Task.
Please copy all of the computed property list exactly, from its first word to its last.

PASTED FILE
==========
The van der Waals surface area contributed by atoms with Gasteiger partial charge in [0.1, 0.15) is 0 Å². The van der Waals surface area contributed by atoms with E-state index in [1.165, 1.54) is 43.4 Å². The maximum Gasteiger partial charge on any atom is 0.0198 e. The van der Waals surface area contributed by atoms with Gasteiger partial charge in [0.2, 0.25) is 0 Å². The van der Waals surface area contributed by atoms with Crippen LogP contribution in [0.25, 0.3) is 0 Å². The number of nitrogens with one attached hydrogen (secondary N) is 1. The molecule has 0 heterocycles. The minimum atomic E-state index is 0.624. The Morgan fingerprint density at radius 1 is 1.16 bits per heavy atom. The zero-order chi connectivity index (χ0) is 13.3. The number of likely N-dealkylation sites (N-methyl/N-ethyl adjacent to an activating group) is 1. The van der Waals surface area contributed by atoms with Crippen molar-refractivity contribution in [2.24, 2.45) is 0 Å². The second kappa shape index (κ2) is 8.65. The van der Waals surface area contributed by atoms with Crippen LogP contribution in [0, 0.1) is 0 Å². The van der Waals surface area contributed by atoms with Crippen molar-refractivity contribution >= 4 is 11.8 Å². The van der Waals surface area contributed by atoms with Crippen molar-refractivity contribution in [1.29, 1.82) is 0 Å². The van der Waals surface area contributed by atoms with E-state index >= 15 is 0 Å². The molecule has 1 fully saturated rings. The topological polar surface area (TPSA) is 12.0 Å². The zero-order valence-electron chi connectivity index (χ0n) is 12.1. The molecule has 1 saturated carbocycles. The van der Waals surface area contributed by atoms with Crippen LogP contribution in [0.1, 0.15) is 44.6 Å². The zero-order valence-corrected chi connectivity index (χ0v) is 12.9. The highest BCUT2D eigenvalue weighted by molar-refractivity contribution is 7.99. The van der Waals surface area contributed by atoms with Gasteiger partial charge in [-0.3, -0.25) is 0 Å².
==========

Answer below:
The van der Waals surface area contributed by atoms with Gasteiger partial charge in [0.1, 0.15) is 0 Å². The van der Waals surface area contributed by atoms with E-state index in [1.165, 1.54) is 43.4 Å². The maximum Gasteiger partial charge on any atom is 0.0198 e. The van der Waals surface area contributed by atoms with Gasteiger partial charge in [0.2, 0.25) is 0 Å². The van der Waals surface area contributed by atoms with Crippen LogP contribution in [0.25, 0.3) is 0 Å². The number of nitrogens with one attached hydrogen (secondary N) is 1. The molecule has 0 heterocycles. The minimum atomic E-state index is 0.624. The Morgan fingerprint density at radius 1 is 1.16 bits per heavy atom. The zero-order chi connectivity index (χ0) is 13.3. The number of likely N-dealkylation sites (N-methyl/N-ethyl adjacent to an activating group) is 1. The van der Waals surface area contributed by atoms with Crippen molar-refractivity contribution in [2.24, 2.45) is 0 Å². The second kappa shape index (κ2) is 8.65. The van der Waals surface area contributed by atoms with Crippen LogP contribution in [0, 0.1) is 0 Å². The van der Waals surface area contributed by atoms with Crippen molar-refractivity contribution >= 4 is 11.8 Å². The van der Waals surface area contributed by atoms with Crippen molar-refractivity contribution in [1.29, 1.82) is 0 Å². The van der Waals surface area contributed by atoms with E-state index >= 15 is 0 Å². The molecule has 1 fully saturated rings. The topological polar surface area (TPSA) is 12.0 Å². The zero-order valence-electron chi connectivity index (χ0n) is 12.1. The molecule has 1 saturated carbocycles. The van der Waals surface area contributed by atoms with Crippen LogP contribution in [0.1, 0.15) is 44.6 Å². The zero-order valence-corrected chi connectivity index (χ0v) is 12.9. The highest BCUT2D eigenvalue weighted by molar-refractivity contribution is 7.99. The van der Waals surface area contributed by atoms with Gasteiger partial charge in [-0.3, -0.25) is 0 Å².